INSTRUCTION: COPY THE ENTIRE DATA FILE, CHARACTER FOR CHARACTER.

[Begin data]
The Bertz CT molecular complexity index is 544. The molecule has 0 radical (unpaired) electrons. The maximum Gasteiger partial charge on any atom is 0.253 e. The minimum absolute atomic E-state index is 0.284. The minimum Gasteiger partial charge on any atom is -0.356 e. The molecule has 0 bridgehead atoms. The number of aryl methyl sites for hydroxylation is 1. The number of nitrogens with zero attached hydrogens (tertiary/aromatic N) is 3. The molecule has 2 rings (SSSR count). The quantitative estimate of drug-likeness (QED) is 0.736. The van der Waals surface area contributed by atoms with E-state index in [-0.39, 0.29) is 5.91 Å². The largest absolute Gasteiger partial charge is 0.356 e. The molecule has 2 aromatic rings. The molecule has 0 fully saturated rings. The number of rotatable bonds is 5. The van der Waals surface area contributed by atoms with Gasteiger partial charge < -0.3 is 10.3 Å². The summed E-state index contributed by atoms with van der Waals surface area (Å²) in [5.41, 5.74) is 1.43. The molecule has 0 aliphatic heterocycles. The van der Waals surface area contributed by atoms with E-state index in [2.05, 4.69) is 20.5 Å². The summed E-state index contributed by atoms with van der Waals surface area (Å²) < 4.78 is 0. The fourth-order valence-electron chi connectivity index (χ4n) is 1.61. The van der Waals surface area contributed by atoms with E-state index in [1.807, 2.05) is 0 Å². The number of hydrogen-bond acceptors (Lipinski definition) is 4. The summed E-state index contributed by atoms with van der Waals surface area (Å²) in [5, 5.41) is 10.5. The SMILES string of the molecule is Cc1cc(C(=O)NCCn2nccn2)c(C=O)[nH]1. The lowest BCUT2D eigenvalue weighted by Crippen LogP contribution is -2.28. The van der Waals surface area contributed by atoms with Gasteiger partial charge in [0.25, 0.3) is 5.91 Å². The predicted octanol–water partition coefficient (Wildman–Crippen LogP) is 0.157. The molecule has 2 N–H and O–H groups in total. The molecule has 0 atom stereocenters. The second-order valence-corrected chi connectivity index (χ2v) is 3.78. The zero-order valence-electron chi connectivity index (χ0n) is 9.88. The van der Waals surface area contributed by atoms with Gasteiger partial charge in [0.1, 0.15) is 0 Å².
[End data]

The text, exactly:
The Bertz CT molecular complexity index is 544. The molecule has 0 radical (unpaired) electrons. The maximum Gasteiger partial charge on any atom is 0.253 e. The minimum absolute atomic E-state index is 0.284. The minimum Gasteiger partial charge on any atom is -0.356 e. The molecule has 0 bridgehead atoms. The number of aryl methyl sites for hydroxylation is 1. The number of nitrogens with zero attached hydrogens (tertiary/aromatic N) is 3. The molecule has 2 rings (SSSR count). The quantitative estimate of drug-likeness (QED) is 0.736. The van der Waals surface area contributed by atoms with E-state index in [-0.39, 0.29) is 5.91 Å². The largest absolute Gasteiger partial charge is 0.356 e. The molecule has 2 aromatic rings. The molecule has 0 fully saturated rings. The number of rotatable bonds is 5. The van der Waals surface area contributed by atoms with Gasteiger partial charge < -0.3 is 10.3 Å². The summed E-state index contributed by atoms with van der Waals surface area (Å²) in [5.41, 5.74) is 1.43. The molecule has 0 aliphatic heterocycles. The van der Waals surface area contributed by atoms with E-state index in [2.05, 4.69) is 20.5 Å². The summed E-state index contributed by atoms with van der Waals surface area (Å²) < 4.78 is 0. The fourth-order valence-electron chi connectivity index (χ4n) is 1.61. The van der Waals surface area contributed by atoms with E-state index in [1.807, 2.05) is 0 Å². The number of hydrogen-bond acceptors (Lipinski definition) is 4. The summed E-state index contributed by atoms with van der Waals surface area (Å²) in [5, 5.41) is 10.5. The SMILES string of the molecule is Cc1cc(C(=O)NCCn2nccn2)c(C=O)[nH]1. The lowest BCUT2D eigenvalue weighted by Crippen LogP contribution is -2.28. The van der Waals surface area contributed by atoms with Gasteiger partial charge in [0.25, 0.3) is 5.91 Å². The predicted octanol–water partition coefficient (Wildman–Crippen LogP) is 0.157. The molecule has 2 N–H and O–H groups in total. The molecule has 0 atom stereocenters. The second-order valence-corrected chi connectivity index (χ2v) is 3.78. The zero-order valence-electron chi connectivity index (χ0n) is 9.88. The van der Waals surface area contributed by atoms with Gasteiger partial charge in [0.1, 0.15) is 0 Å².